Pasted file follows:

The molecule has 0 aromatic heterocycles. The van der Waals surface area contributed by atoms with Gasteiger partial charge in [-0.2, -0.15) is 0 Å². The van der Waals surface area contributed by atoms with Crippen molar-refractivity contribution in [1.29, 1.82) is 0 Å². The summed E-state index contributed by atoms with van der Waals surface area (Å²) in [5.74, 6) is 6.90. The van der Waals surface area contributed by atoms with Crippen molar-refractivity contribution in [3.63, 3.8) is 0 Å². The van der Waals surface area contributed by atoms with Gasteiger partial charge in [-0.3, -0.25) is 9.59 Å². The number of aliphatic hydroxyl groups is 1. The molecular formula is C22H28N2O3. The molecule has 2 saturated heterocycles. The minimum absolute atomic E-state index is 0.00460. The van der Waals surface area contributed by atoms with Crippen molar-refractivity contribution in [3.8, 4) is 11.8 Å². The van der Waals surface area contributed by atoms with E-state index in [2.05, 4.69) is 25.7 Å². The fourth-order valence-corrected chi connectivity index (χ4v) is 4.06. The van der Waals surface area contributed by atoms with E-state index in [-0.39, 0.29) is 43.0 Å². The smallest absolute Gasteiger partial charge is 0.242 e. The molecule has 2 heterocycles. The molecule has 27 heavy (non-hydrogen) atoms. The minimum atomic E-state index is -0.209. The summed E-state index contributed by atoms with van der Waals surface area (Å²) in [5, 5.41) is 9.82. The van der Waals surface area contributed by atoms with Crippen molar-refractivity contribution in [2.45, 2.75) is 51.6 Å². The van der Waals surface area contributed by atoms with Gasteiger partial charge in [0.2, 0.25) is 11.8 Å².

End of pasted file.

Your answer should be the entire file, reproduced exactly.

The molecule has 0 aromatic heterocycles. The van der Waals surface area contributed by atoms with Gasteiger partial charge in [-0.2, -0.15) is 0 Å². The van der Waals surface area contributed by atoms with Crippen molar-refractivity contribution in [1.29, 1.82) is 0 Å². The summed E-state index contributed by atoms with van der Waals surface area (Å²) in [5.74, 6) is 6.90. The van der Waals surface area contributed by atoms with Crippen molar-refractivity contribution in [3.63, 3.8) is 0 Å². The van der Waals surface area contributed by atoms with Gasteiger partial charge in [-0.3, -0.25) is 9.59 Å². The number of aliphatic hydroxyl groups is 1. The molecular formula is C22H28N2O3. The molecule has 2 saturated heterocycles. The minimum absolute atomic E-state index is 0.00460. The van der Waals surface area contributed by atoms with Crippen molar-refractivity contribution in [3.8, 4) is 11.8 Å². The van der Waals surface area contributed by atoms with E-state index in [2.05, 4.69) is 25.7 Å². The fourth-order valence-corrected chi connectivity index (χ4v) is 4.06. The van der Waals surface area contributed by atoms with E-state index in [-0.39, 0.29) is 43.0 Å². The smallest absolute Gasteiger partial charge is 0.242 e. The molecule has 2 heterocycles. The molecule has 27 heavy (non-hydrogen) atoms. The minimum atomic E-state index is -0.209. The summed E-state index contributed by atoms with van der Waals surface area (Å²) in [5, 5.41) is 9.82. The van der Waals surface area contributed by atoms with Crippen molar-refractivity contribution in [2.45, 2.75) is 51.6 Å². The van der Waals surface area contributed by atoms with Gasteiger partial charge in [0.2, 0.25) is 11.8 Å².